The Role Of Housing In The Economic Development Of Puerto Rico, 1950 To 1970
Date of Award
Doctor of Philosophy (Ph.D.)
The hypothesis of this work is that the housing construction industry contributed significantly to the economic development of the Commonwealth of Puerto Rico during the Operation Bootstrap years, 1950-1970. The hypothesis is shown to be valid.The dissertation details the effect of housing on employment and on gross fixed domestic investment during this time. In both of these areas there was a definite contribution made by the housing industry. Employment in construction rose over three hundred per cent in the score of years, from 25,000 to 76,000, and this employment served as a port of entry into the industrial job market for many of the rural farm workers. The related influx of U.S. mainland capital helped the gross domestic fixed investment rise from $111 million in 1950 to $349 million in 1970.The Commonwealth of Puerto Rico was able to obtain its economic success because of several factors: (1) its unique governmental status permitted efficient access to mainland capital markets and federal programs; (2) the emigration of many Puerto Ricans to the mainland; and (3) her leaders had foresight to plan for the future and to attempt new ideas.Without this careful planning and coordination--including housing--the entire Bootstrap program would probably not have achieved its overall economic success.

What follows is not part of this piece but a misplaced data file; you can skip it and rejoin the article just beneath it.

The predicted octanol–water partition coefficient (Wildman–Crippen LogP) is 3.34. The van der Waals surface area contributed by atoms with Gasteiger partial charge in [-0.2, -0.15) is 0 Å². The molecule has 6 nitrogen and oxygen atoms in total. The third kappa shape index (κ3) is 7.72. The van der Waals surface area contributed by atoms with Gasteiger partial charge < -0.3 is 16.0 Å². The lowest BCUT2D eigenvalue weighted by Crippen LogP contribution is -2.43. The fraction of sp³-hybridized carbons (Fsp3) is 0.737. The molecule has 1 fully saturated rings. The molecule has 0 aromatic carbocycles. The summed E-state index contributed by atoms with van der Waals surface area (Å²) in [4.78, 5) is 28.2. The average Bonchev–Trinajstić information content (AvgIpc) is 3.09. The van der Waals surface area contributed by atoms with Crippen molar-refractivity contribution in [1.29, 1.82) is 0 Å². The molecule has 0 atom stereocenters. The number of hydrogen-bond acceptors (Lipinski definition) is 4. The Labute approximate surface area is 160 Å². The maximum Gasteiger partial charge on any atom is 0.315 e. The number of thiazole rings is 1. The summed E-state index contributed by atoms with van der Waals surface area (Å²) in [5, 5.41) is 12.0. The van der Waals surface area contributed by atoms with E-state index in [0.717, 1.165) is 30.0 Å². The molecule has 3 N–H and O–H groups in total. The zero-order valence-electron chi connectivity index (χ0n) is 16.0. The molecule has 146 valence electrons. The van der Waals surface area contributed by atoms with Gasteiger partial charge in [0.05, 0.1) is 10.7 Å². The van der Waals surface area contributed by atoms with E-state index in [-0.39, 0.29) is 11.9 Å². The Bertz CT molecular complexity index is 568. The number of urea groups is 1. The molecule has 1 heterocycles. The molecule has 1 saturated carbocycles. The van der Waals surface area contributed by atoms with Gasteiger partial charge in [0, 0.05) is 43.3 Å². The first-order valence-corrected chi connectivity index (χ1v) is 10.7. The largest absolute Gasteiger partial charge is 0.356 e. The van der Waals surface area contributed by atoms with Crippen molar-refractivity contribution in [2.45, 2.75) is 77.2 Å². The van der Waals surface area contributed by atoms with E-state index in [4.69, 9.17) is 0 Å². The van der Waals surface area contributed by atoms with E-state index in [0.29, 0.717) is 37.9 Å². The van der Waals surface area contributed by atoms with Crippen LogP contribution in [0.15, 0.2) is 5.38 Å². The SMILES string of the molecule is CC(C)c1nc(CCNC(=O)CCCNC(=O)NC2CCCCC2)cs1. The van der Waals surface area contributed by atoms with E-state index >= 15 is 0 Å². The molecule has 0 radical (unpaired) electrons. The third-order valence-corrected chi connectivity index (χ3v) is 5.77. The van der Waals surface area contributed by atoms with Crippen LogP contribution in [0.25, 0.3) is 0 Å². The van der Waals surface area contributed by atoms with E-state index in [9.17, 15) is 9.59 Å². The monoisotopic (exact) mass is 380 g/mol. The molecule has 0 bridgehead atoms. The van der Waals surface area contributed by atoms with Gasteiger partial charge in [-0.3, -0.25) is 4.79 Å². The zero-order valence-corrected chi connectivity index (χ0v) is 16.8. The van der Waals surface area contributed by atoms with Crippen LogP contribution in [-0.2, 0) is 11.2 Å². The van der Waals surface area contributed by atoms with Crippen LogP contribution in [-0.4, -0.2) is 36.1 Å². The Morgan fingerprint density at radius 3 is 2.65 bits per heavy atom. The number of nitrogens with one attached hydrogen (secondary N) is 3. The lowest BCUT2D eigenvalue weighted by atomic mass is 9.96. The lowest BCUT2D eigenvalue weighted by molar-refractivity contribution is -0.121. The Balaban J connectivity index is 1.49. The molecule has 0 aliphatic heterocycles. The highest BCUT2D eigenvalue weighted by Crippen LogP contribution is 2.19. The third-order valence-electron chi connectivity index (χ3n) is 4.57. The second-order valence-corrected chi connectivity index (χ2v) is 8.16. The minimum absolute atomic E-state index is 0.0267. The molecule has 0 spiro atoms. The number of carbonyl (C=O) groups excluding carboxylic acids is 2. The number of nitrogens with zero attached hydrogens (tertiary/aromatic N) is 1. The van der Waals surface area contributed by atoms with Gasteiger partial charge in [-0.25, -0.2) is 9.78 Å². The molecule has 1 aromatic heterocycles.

Urban and Regional Planning
Fallon, Leo James, "The Role Of Housing In The Economic Development Of Puerto Rico, 1950 To 1970" (1984). Dissertations from ProQuest. 1433.